Journalists have been urged to live above reproach as they put out information that sometimes border on the private lives of public officials.
At a forum organised by the National Media Commission (NMC) and the Friedrich Ebert Shiftung (FES) in Accra, journalists were also charged to be professional and circumspect and publish only relevant private information on public officials.
A lecturer at the School of Communications Studies at the University of Ghana, Legon, Dr Anthony Bonnah-Koomson, and the Editor of the Ghanaian Times, Ms Adjoa Yeboah-Afari, were unanimous on this at the forum, which was on the topic, “How much of the public officer’s private life is public?”
Some participants, however, said the right to privacy was lost by public officials when they assumed public office which was resourced by public taxes.
In his presentation, Dr Bonnah-Koomson conceded that “balancing journalistic right of exposure or freedom of inquiry with a healthy respect for the privacy rights of public officials does not come easy”.
On a practical and legal basis, he said the general view was that the minimal expectations of public officers were integrity and competence, which were the monitoring and evaluating yardsticks for assessing performance.
Based on that, individuals devoting themselves to a service in which the public had interest could not expect anything less than the public’s interest in their lives, including the media’s exposure, he averred.
He said a major consideration to be made by journalists in the balancing act was the extent to which such matters benefited the public as gauged by the degree of public interest.
“Whereas in the eyes of the law there may be little about the lives of public officers that is sacred, moral principles exist to temper such violations,” Dr Bonnah-Koomson pointed out.
He said “social utility”, that is, the relevance of the information to the understanding of issues by the audience, “respect for persons” and “justice”, that is, whether the violation of privacy was deserved under the circumstance, coupled with the “good faith efforts on the part of the practitioner”, were important guidelines for journalists in such matters.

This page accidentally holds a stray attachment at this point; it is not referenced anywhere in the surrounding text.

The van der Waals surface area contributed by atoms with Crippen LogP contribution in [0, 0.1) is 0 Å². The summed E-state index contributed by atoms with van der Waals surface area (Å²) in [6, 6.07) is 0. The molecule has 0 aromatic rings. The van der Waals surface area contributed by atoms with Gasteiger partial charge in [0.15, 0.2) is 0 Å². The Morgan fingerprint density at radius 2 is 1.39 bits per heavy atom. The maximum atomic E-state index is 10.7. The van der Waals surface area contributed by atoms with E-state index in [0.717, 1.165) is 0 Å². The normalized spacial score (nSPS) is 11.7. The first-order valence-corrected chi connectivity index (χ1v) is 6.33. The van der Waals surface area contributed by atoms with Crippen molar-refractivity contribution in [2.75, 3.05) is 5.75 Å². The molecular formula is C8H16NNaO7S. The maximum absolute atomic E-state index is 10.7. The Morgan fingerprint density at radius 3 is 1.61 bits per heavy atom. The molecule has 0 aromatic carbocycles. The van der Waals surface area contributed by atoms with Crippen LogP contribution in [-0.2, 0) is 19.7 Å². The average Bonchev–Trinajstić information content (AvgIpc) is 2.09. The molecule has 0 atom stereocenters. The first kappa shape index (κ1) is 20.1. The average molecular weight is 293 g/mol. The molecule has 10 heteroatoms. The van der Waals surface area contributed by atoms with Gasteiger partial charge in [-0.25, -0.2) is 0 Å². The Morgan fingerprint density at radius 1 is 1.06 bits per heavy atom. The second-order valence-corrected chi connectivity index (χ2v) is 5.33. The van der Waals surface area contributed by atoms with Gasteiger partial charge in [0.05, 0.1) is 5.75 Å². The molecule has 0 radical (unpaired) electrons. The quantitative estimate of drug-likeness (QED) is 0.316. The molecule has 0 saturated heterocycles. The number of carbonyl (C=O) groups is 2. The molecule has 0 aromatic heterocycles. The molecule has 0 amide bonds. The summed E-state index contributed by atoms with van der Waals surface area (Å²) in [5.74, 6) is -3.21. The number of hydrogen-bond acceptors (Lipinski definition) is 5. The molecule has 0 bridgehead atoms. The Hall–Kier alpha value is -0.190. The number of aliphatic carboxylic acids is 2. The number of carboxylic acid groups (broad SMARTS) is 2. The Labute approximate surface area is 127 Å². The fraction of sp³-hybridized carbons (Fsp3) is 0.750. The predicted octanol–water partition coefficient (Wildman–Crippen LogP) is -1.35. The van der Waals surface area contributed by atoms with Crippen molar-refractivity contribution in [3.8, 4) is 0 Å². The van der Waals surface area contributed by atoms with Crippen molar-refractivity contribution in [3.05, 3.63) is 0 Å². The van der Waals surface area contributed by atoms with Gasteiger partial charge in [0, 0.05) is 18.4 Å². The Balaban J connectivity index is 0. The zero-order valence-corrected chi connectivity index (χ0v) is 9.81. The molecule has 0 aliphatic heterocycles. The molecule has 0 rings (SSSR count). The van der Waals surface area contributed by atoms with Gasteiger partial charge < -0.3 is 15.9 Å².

Using case studies, he said a determination of what was “public interest” and “public curiosity” provided a useful clue for journalists in publishing private information on public office holders.
Dr Bonnah-Koomson asked media organisations to institute “codes of conduct” in-house for employee journalists which would be an “institution specific contractual instrument for corporate enforcement or sanctions”.
He also proposed the institution of a culture of discussing ethical problems within media institutions, orientation programmes on ethical policies for the newly employed and “in-house ethics committees” to deal with ethical violations in the manner of “naming and shaming colleagues”.
He said in the final analysis, the consciences of journalists in what was right and fair, which was an individual responsibility, was vital.
“In this regard, the responsibility is on the individual journalist to develop a high professional stance, namely, a stance that is above reproach,” he said.
Ms Yeboah-Afari said the guiding light for all journalists had to be their professionalism in the issue, which was rooted in accuracy, fairness and objectivity.
She said public officials and the incumbent deserved respect, particularly those in elective office, because it was a case of the “survival of the fittest”.
That, according to her, was important to attract the best calibre of people into those positions.
However, since people seeking elective office often asked for the assistance of the media to project them to the public, it was only logical that the media held them accountable, hence, the scrutiny by the media of their lives, she claimed.
“Obviously, there is a certain level of exemplary conduct that is expected of certain people, such as Members of Parliament (MPs), because they help formulate the laws that guide the country’s conduct,” she said.
Using recent examples in the media in which the private lives of certain public figures had been highlighted, Ms Yeboah-Afari indicated that although the love life of a female CEO was not relevant in a story on a row between her and her staff over a purely administrative matter, an MP who beat the wife could not expect privacy over the matter as it had a bearing on the MP’s contribution to bills on gender violence.
On recent media reports on the health condition of the presidential candidate of the National Democratic Congress (NDC), Prof Atta Mills, Ms Yeboah-Afari stressed that the framers of the Constitution made allowances for human illnesses and frailties.
“We should be able to separate behaviour that will impact negatively on a public official’s ability to do his or her work well from behaviour that is, to put it bluntly, none of our business,” she concluded.
The forum on media and elections, according to the NMC, would be instituted monthly to provide a platform for dialogue on issues prior to the elections at the end of the year.
DAILY GRAPHIC, MARCH 8, 2008